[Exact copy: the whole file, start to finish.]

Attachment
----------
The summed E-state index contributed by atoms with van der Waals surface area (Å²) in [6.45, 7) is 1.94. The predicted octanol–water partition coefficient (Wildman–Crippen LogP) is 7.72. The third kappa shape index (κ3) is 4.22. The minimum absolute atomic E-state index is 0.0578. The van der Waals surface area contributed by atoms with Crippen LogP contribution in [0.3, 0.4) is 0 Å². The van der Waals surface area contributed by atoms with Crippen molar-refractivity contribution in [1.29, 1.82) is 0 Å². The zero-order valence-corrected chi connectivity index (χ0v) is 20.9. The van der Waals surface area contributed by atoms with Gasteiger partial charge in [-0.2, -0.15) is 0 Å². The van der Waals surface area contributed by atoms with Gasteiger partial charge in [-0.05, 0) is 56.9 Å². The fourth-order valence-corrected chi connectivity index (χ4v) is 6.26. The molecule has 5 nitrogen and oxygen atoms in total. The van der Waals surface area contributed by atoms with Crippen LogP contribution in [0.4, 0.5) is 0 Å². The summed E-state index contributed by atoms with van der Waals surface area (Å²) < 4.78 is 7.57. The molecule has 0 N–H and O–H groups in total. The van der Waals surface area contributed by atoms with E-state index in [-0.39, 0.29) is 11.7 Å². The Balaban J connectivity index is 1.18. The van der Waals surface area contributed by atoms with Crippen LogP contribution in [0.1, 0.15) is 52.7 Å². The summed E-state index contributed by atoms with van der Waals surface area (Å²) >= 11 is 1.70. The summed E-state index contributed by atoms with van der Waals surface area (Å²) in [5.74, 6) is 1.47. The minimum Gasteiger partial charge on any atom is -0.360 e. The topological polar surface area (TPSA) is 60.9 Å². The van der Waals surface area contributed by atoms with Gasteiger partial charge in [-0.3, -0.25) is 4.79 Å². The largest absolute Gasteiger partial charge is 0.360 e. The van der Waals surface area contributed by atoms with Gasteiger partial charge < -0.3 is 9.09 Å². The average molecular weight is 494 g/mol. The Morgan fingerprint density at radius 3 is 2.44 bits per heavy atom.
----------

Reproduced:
The summed E-state index contributed by atoms with van der Waals surface area (Å²) in [6.45, 7) is 1.94. The predicted octanol–water partition coefficient (Wildman–Crippen LogP) is 7.72. The third kappa shape index (κ3) is 4.22. The minimum absolute atomic E-state index is 0.0578. The van der Waals surface area contributed by atoms with Crippen LogP contribution in [0.3, 0.4) is 0 Å². The van der Waals surface area contributed by atoms with Crippen molar-refractivity contribution in [1.29, 1.82) is 0 Å². The zero-order valence-corrected chi connectivity index (χ0v) is 20.9. The van der Waals surface area contributed by atoms with Gasteiger partial charge in [-0.2, -0.15) is 0 Å². The van der Waals surface area contributed by atoms with Gasteiger partial charge in [-0.05, 0) is 56.9 Å². The fourth-order valence-corrected chi connectivity index (χ4v) is 6.26. The molecule has 5 nitrogen and oxygen atoms in total. The van der Waals surface area contributed by atoms with Crippen LogP contribution in [0.4, 0.5) is 0 Å². The summed E-state index contributed by atoms with van der Waals surface area (Å²) < 4.78 is 7.57. The molecule has 0 N–H and O–H groups in total. The van der Waals surface area contributed by atoms with E-state index in [-0.39, 0.29) is 11.7 Å². The Balaban J connectivity index is 1.18. The van der Waals surface area contributed by atoms with Crippen LogP contribution in [0.1, 0.15) is 52.7 Å². The summed E-state index contributed by atoms with van der Waals surface area (Å²) >= 11 is 1.70. The summed E-state index contributed by atoms with van der Waals surface area (Å²) in [5.74, 6) is 1.47. The minimum Gasteiger partial charge on any atom is -0.360 e. The topological polar surface area (TPSA) is 60.9 Å². The van der Waals surface area contributed by atoms with Gasteiger partial charge in [-0.3, -0.25) is 4.79 Å². The largest absolute Gasteiger partial charge is 0.360 e. The van der Waals surface area contributed by atoms with Gasteiger partial charge < -0.3 is 9.09 Å². The average molecular weight is 494 g/mol. The Morgan fingerprint density at radius 3 is 2.44 bits per heavy atom.